True religion seeks peace, not war
Regarding the Sept. 15 editorial “Defeat of Islamic State lies in rejecting piety at gunpoint”: I agree that “[t]he long history of spreading a faith by the sword – which includes Christianity – must end.” But the editorial needs to go further. It needs to call on religious leaders throughout the world, especially Christian, Islamic, Jewish, Hindu, and Buddhist, to tell their followers that their true religion is a religion seeking peace, not war.
It should also honor the smaller religions, and those who do not follow an organized religion, and ask them to join this intent to seek peaceful resolution of disputes and conflict.
Anthony T. Green
Rejecting sensational pictures
Thank you for the Sept. 15 editorial “When sensational images are only a click away.” It’s clear in today’s world of easy choices that better discernment is needed to live better lives. I appreciate the reminder that we have a moral choice to protect ourselves from mental images no matter where they appear. We seem to live in a world where we are losing our ability to handle all the images that are foisted onto us.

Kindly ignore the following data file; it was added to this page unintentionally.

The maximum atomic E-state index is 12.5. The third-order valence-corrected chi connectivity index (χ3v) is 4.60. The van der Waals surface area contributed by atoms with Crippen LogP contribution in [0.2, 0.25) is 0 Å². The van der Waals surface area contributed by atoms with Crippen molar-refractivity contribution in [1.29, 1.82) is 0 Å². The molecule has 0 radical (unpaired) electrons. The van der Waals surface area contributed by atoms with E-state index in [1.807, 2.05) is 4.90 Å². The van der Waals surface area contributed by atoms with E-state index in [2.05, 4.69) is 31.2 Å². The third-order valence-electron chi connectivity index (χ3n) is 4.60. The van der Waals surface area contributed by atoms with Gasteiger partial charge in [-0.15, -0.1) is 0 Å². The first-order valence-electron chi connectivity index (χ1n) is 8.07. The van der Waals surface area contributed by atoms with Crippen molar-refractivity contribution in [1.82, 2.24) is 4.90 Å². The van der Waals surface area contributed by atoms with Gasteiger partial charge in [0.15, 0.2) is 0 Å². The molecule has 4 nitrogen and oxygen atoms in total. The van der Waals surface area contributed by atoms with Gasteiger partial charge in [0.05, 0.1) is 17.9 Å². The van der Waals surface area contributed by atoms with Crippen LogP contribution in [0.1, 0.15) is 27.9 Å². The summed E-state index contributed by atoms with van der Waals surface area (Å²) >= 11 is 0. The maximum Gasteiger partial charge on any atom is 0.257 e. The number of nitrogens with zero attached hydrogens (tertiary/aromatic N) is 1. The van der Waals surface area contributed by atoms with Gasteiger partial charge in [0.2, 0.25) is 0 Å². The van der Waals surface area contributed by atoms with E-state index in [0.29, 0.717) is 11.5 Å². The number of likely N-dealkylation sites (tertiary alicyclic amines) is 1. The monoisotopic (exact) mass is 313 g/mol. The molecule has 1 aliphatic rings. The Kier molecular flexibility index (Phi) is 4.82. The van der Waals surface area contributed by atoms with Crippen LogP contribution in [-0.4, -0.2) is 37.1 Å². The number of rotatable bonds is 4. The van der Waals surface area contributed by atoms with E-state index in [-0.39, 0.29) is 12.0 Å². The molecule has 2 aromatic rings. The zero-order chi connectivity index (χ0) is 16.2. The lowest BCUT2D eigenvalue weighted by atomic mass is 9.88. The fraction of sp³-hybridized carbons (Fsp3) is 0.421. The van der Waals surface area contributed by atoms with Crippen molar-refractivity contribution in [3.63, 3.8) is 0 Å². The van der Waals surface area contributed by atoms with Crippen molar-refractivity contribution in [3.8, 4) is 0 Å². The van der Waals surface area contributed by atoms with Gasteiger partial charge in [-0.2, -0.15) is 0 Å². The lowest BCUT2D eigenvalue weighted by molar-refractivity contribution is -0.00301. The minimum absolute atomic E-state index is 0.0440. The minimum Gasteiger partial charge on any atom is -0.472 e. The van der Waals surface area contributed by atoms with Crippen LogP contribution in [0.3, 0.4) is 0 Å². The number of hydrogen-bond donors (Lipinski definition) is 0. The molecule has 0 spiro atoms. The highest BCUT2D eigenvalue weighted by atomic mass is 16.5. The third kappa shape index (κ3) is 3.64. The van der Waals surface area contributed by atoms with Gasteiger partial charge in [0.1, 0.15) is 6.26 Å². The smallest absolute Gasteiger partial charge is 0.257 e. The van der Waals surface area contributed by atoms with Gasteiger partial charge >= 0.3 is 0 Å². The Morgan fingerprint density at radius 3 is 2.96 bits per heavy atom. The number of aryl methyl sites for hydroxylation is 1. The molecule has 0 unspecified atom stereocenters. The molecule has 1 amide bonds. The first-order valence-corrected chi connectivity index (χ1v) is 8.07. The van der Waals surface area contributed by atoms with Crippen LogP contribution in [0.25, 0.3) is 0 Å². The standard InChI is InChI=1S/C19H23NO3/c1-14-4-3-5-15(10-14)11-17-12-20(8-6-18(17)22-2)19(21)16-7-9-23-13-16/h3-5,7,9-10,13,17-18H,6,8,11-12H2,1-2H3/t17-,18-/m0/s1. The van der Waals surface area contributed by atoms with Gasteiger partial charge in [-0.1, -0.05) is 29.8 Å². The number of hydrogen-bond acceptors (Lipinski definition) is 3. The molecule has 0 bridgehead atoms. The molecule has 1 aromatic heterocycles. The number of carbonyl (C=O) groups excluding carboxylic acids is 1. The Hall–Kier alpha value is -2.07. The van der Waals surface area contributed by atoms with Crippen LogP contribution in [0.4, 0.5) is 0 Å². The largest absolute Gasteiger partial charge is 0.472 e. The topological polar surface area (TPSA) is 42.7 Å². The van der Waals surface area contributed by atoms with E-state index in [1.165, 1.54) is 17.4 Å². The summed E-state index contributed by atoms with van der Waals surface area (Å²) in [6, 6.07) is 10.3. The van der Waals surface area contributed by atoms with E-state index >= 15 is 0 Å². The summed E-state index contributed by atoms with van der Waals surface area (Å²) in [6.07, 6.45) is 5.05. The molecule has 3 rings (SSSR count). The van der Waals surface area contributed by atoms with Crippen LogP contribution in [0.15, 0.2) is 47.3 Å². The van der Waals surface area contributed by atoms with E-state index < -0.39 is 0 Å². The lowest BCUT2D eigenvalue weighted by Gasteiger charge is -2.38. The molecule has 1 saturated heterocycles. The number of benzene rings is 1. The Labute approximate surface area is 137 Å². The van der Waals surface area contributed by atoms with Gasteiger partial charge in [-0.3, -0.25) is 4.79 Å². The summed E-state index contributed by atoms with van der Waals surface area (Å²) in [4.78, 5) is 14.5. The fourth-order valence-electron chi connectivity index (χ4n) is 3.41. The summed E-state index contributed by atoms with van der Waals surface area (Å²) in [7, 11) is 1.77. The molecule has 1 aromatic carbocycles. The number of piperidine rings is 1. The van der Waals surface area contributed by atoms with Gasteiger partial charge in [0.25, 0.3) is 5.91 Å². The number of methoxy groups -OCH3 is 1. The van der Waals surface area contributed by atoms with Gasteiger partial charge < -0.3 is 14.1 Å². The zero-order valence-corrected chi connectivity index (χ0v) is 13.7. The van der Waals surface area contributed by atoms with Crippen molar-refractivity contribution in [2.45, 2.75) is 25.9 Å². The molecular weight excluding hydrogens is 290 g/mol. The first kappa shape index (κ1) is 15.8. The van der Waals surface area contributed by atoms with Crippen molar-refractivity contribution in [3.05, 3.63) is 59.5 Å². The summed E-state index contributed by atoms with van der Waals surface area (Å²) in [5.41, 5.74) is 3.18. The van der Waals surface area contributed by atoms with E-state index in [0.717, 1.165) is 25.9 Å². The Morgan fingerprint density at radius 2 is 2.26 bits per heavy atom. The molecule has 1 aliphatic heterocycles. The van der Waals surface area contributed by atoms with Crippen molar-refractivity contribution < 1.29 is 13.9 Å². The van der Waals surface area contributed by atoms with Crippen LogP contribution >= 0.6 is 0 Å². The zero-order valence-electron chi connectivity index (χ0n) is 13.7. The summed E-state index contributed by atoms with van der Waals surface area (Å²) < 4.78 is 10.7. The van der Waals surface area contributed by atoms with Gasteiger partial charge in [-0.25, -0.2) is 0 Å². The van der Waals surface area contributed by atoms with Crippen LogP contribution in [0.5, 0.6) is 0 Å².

I agree wholeheartedly with author Susie Linfield’s observation mentioned in the editorial that we are being swept up against our will, surrendering to images and abandoning ourselves to them. We desperately need to assert our autonomy from malicious, harmful, salacious, and less-than-perfect images. We need to assert our ability for a higher presence of mind. We shape the world with what we click on in our consciousness as well as on the computer. Thinking is a public act.
The founder of The Christian Science Monitor, Mary Baker Eddy, writes in her book “Science and Health with Key to the Scriptures”: “Stand porter at the door of thought” (p. 392). If we do not, we are running the risk of becoming indecisive and ineffectual.
San Rafael, Calif.